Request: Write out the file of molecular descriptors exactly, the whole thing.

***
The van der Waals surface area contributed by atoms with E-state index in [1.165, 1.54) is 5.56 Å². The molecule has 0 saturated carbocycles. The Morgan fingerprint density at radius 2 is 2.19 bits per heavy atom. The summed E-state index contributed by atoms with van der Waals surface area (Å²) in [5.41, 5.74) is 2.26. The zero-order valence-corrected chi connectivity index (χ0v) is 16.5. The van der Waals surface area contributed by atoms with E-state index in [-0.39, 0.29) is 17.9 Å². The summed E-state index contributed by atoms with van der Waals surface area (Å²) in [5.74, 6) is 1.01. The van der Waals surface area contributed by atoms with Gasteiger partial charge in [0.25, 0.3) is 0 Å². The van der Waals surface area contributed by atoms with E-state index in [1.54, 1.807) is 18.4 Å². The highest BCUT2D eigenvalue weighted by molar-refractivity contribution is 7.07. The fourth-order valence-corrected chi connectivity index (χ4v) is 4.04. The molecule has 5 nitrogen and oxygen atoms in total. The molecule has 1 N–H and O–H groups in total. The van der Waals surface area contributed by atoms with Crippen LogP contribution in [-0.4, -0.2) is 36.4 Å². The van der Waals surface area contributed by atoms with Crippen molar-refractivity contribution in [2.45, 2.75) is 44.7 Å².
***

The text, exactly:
The van der Waals surface area contributed by atoms with E-state index in [1.165, 1.54) is 5.56 Å². The molecule has 0 saturated carbocycles. The Morgan fingerprint density at radius 2 is 2.19 bits per heavy atom. The summed E-state index contributed by atoms with van der Waals surface area (Å²) in [5.41, 5.74) is 2.26. The zero-order valence-corrected chi connectivity index (χ0v) is 16.5. The van der Waals surface area contributed by atoms with E-state index in [-0.39, 0.29) is 17.9 Å². The summed E-state index contributed by atoms with van der Waals surface area (Å²) in [5.74, 6) is 1.01. The van der Waals surface area contributed by atoms with Gasteiger partial charge in [0.25, 0.3) is 0 Å². The van der Waals surface area contributed by atoms with E-state index in [1.54, 1.807) is 18.4 Å². The highest BCUT2D eigenvalue weighted by molar-refractivity contribution is 7.07. The fourth-order valence-corrected chi connectivity index (χ4v) is 4.04. The molecule has 5 nitrogen and oxygen atoms in total. The molecule has 1 N–H and O–H groups in total. The van der Waals surface area contributed by atoms with Crippen LogP contribution in [-0.4, -0.2) is 36.4 Å². The van der Waals surface area contributed by atoms with Crippen molar-refractivity contribution in [2.45, 2.75) is 44.7 Å².